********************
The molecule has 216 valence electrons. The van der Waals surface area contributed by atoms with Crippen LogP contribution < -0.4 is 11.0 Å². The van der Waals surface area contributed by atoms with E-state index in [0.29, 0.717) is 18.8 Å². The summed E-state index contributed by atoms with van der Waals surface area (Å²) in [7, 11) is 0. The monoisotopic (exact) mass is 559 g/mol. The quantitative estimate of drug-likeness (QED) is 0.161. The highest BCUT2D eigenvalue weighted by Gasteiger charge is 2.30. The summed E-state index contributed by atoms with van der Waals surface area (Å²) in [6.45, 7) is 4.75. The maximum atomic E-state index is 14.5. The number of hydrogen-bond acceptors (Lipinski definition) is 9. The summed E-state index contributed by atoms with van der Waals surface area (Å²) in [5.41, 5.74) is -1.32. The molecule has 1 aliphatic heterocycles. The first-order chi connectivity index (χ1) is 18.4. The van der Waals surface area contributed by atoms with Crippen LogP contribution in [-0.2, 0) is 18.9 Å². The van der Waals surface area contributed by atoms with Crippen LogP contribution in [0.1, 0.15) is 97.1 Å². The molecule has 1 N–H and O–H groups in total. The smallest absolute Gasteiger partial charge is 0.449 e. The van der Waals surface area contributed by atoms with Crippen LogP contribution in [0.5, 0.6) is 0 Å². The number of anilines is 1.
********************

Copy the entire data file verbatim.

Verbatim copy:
The molecule has 216 valence electrons. The van der Waals surface area contributed by atoms with Crippen LogP contribution < -0.4 is 11.0 Å². The van der Waals surface area contributed by atoms with E-state index in [0.29, 0.717) is 18.8 Å². The summed E-state index contributed by atoms with van der Waals surface area (Å²) in [7, 11) is 0. The monoisotopic (exact) mass is 559 g/mol. The quantitative estimate of drug-likeness (QED) is 0.161. The highest BCUT2D eigenvalue weighted by Gasteiger charge is 2.30. The summed E-state index contributed by atoms with van der Waals surface area (Å²) in [6.45, 7) is 4.75. The maximum atomic E-state index is 14.5. The number of hydrogen-bond acceptors (Lipinski definition) is 9. The summed E-state index contributed by atoms with van der Waals surface area (Å²) in [5.41, 5.74) is -1.32. The molecule has 1 aliphatic heterocycles. The first-order chi connectivity index (χ1) is 18.4. The van der Waals surface area contributed by atoms with Crippen LogP contribution in [-0.2, 0) is 18.9 Å². The van der Waals surface area contributed by atoms with Crippen LogP contribution in [0.1, 0.15) is 97.1 Å². The molecule has 1 N–H and O–H groups in total. The smallest absolute Gasteiger partial charge is 0.449 e. The van der Waals surface area contributed by atoms with Crippen LogP contribution in [0.5, 0.6) is 0 Å². The number of anilines is 1.